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Small venues face “permanent closure” without “immediate” government action

The Music Venue Trust (MVT) says there has been a "catastrophic" drop in fans attending gigs amid the 'Plan B' announcement

By Tom Skinner

Grassroots music venues (Picture: Pexels)
Grassroots music venues have struggled since Covid (Picture: Pexels)

Grassroots venues are at risk of “permanent closure” due to a “catastrophic” drop in attendance since the government announced its ‘Plan B’ approach in tackling COVID-19.

That’s according to the Music Venue Trust, who claim there has been a 23 per cent decrease in concertgoers attending live shows in such establishments over the course of one week. There’s been up to a 40 per cent drop across the live music industry overall.

The MVT – which acts to protect, secure and improve UK Grassroots Music Venues for the benefit of venues, communities and upcoming artists – cites 140,000 no-shows from ticketholders, leading to a 27 per cent decline in gross income.

Results from a survey conducted by the charity found that the grassroots venues sector faces losses in earnings of almost £2million.

Now, the organisation is calling on culture secretary Nadine Dorries to create a “ring-fenced stabilisation fund” to help weather the storm. It has requested a £1.7million cut of the £1.57billion Culture Recovery Fund.

“This is the busiest time of the year for grassroots music venues, representing more than 20% of their annual income being raised during the party season,” explained Beverley Whitrick, strategic director of the MVT (via Sky News).

“Rapid declines in attendance at this time of year represent an exponential threat to the whole sector, and losses of this magnitude cannot be sustained without throwing hundreds of music venues into crisis mode and at risk of permanent closure.”

She continued: “A ‘no show’ isn’t just lost ticket income, it’s lost bar take and excess staff costs.”

The charity also found that ticket sales have dropped by 27 per cent. Meanwhile, 61 per cent of venues surveyed said they had to cancel at least one scheduled event over the course of the week spanning December 6 to December 13. The main reason for this was a musician or a member of their touring crew testing positive for COVID (35.6 per cent).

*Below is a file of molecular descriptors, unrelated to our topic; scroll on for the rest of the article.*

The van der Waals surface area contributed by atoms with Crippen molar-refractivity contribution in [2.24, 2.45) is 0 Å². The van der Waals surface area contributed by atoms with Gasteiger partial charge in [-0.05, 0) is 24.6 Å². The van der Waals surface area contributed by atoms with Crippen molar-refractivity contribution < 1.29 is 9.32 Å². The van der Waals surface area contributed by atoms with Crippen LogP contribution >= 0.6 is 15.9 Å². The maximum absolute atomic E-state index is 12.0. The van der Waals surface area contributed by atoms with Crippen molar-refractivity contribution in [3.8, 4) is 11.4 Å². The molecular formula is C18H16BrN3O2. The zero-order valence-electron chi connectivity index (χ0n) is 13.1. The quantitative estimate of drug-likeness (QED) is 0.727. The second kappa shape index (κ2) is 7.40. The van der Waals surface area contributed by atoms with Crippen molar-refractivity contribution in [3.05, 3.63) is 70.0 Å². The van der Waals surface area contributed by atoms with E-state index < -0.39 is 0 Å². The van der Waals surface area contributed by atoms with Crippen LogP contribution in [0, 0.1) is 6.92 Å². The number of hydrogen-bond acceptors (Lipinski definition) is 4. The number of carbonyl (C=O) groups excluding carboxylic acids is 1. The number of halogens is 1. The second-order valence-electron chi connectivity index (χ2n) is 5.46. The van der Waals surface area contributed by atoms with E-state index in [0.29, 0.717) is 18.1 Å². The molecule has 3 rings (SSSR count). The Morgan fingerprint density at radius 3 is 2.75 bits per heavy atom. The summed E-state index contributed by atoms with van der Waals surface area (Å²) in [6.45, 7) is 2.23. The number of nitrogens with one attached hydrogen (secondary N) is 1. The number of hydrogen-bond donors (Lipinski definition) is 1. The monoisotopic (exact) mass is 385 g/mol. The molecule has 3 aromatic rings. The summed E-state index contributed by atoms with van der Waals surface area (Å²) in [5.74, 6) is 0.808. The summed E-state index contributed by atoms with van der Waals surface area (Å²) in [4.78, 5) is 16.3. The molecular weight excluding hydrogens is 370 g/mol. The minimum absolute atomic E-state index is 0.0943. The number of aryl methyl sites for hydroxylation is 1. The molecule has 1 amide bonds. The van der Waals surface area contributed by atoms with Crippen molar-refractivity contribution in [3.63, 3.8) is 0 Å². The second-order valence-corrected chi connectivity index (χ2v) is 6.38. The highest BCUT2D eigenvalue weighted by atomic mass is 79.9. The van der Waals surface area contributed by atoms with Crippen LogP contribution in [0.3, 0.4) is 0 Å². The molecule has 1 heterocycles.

The MVT said that 284 out of its network of 918 UK grassroots venues participated in the survey.

MVT chief executive Mark Davyd said: “It feels like we are back exactly where we were in March 2020, when confusing government messaging created a ‘stealth lockdown’ – venues apparently able to open but in reality haemorrhaging money at a rate that will inevitably result in permanent closures unless the government acts quickly to prevent it.”

The Music Venue Trust is calling for “immediate” action from the government, warning that there’s a “risk of permanent closure” without it.

“We have been here before,” explained Davyd. “This time the government already has all the tools in place that it needs to manage this impact and prevent permanent closures in the grassroots music venue sector.

“The Culture Recovery Fund can be swiftly adapted to mitigate this economic impact, the money is already there and waiting, we just need the Secretary of State to act quickly. The government previously used Business Rate suspension and VAT cuts to support and sustain the sector.”

He added: “We don’t need to spend time considering the situation; the government already knows what can be done and can choose very quickly to do it.”

People in England are now required to prove their COVID status in order to gain entry to nightclubs, indoor unseated venues with more than 500 people, unseated outdoor venues with more than 4,000 people, and any venue with more than 10,000 people. It comes after COVID passes were voted through in the Commons yesterday (December 14).

Additionally, bars and pubs with a dancefloor will need to check customers’ COVID status – but only after 1am, per the government’s website. This also applies to punters who entered the premises before that time and remain there until the early hours.

Over the weekend, the MVT’s Mark Davyd called for “a calm and reasoned debate about SAGE modelling of perceived hospitality risks” around coronavirus.

“Not least because repeatedly trying to tackle Covid through the lens of hospitality restrictions is a failed policy,” he continued. “We need an effective policy response that works. For everyone.”

The latest restrictions, which were triggered as part of the government’s ‘Plan B’, come amid a rise in cases of the new Omicron variant of coronavirus. Yesterday, the UK recorded 59,610 new COVID infections and 150 deaths within 28 days of a positive test.

Last week (December 10) face masks became mandatory in certain settings, including cinemas, theatres, shops and on public transport, in a bid to curb the spread of the strain.